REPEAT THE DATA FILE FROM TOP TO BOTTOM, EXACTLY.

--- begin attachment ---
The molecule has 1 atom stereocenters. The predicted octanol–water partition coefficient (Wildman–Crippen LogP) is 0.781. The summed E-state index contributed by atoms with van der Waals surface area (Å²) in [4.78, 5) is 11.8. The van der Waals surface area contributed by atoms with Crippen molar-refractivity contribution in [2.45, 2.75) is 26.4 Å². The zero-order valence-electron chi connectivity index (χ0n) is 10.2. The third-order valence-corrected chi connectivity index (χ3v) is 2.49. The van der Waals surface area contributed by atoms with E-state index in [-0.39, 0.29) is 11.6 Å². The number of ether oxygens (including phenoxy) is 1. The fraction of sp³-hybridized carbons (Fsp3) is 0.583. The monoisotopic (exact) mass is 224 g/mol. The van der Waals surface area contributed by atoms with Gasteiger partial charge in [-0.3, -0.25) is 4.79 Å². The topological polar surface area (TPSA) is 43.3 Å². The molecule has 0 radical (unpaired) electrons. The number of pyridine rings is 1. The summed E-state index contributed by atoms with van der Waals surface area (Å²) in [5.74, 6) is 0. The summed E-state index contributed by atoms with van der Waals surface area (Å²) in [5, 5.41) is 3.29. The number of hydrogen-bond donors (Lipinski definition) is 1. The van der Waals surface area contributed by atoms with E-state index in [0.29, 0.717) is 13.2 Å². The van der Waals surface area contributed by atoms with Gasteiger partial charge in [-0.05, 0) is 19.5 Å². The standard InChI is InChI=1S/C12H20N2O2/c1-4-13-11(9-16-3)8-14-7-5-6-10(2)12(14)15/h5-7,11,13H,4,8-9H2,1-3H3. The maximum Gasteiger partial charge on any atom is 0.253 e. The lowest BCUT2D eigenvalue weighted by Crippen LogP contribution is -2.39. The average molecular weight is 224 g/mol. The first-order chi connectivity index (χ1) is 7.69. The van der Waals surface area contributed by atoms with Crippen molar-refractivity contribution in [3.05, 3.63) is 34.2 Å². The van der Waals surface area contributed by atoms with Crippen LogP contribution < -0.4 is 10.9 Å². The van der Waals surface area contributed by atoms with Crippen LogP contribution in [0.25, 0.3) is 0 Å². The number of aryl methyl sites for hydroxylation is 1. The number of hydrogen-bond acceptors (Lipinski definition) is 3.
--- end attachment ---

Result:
The molecule has 1 atom stereocenters. The predicted octanol–water partition coefficient (Wildman–Crippen LogP) is 0.781. The summed E-state index contributed by atoms with van der Waals surface area (Å²) in [4.78, 5) is 11.8. The van der Waals surface area contributed by atoms with Crippen molar-refractivity contribution in [2.45, 2.75) is 26.4 Å². The zero-order valence-electron chi connectivity index (χ0n) is 10.2. The third-order valence-corrected chi connectivity index (χ3v) is 2.49. The van der Waals surface area contributed by atoms with E-state index in [-0.39, 0.29) is 11.6 Å². The number of ether oxygens (including phenoxy) is 1. The fraction of sp³-hybridized carbons (Fsp3) is 0.583. The monoisotopic (exact) mass is 224 g/mol. The van der Waals surface area contributed by atoms with Gasteiger partial charge in [-0.3, -0.25) is 4.79 Å². The topological polar surface area (TPSA) is 43.3 Å². The molecule has 0 radical (unpaired) electrons. The number of pyridine rings is 1. The summed E-state index contributed by atoms with van der Waals surface area (Å²) in [5.74, 6) is 0. The summed E-state index contributed by atoms with van der Waals surface area (Å²) in [5, 5.41) is 3.29. The number of hydrogen-bond donors (Lipinski definition) is 1. The van der Waals surface area contributed by atoms with E-state index in [0.29, 0.717) is 13.2 Å². The van der Waals surface area contributed by atoms with Gasteiger partial charge in [-0.05, 0) is 19.5 Å². The standard InChI is InChI=1S/C12H20N2O2/c1-4-13-11(9-16-3)8-14-7-5-6-10(2)12(14)15/h5-7,11,13H,4,8-9H2,1-3H3. The maximum Gasteiger partial charge on any atom is 0.253 e. The lowest BCUT2D eigenvalue weighted by Crippen LogP contribution is -2.39. The average molecular weight is 224 g/mol. The first-order chi connectivity index (χ1) is 7.69. The van der Waals surface area contributed by atoms with Crippen molar-refractivity contribution in [3.05, 3.63) is 34.2 Å². The van der Waals surface area contributed by atoms with Crippen LogP contribution < -0.4 is 10.9 Å². The van der Waals surface area contributed by atoms with Crippen LogP contribution in [0.25, 0.3) is 0 Å². The number of aryl methyl sites for hydroxylation is 1. The number of hydrogen-bond acceptors (Lipinski definition) is 3.